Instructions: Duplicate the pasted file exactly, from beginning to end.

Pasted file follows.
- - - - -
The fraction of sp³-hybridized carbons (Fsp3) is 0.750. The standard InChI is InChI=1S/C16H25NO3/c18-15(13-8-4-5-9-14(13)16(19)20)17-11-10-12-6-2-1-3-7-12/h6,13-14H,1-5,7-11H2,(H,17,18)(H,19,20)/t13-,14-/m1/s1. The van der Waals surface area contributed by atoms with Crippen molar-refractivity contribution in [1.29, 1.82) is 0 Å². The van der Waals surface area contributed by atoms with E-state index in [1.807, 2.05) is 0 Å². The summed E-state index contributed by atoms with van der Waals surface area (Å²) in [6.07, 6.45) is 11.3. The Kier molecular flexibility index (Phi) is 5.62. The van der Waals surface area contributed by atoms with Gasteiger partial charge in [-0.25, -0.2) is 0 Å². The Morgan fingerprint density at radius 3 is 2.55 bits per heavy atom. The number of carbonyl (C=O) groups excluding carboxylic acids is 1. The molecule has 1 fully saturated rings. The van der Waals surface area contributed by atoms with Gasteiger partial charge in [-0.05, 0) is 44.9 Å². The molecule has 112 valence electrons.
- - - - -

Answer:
The fraction of sp³-hybridized carbons (Fsp3) is 0.750. The standard InChI is InChI=1S/C16H25NO3/c18-15(13-8-4-5-9-14(13)16(19)20)17-11-10-12-6-2-1-3-7-12/h6,13-14H,1-5,7-11H2,(H,17,18)(H,19,20)/t13-,14-/m1/s1. The van der Waals surface area contributed by atoms with Crippen molar-refractivity contribution in [1.29, 1.82) is 0 Å². The van der Waals surface area contributed by atoms with E-state index in [1.807, 2.05) is 0 Å². The summed E-state index contributed by atoms with van der Waals surface area (Å²) in [6.07, 6.45) is 11.3. The Kier molecular flexibility index (Phi) is 5.62. The van der Waals surface area contributed by atoms with Gasteiger partial charge in [-0.25, -0.2) is 0 Å². The Morgan fingerprint density at radius 3 is 2.55 bits per heavy atom. The number of carbonyl (C=O) groups excluding carboxylic acids is 1. The molecule has 1 fully saturated rings. The van der Waals surface area contributed by atoms with Gasteiger partial charge in [-0.05, 0) is 44.9 Å². The molecule has 112 valence electrons.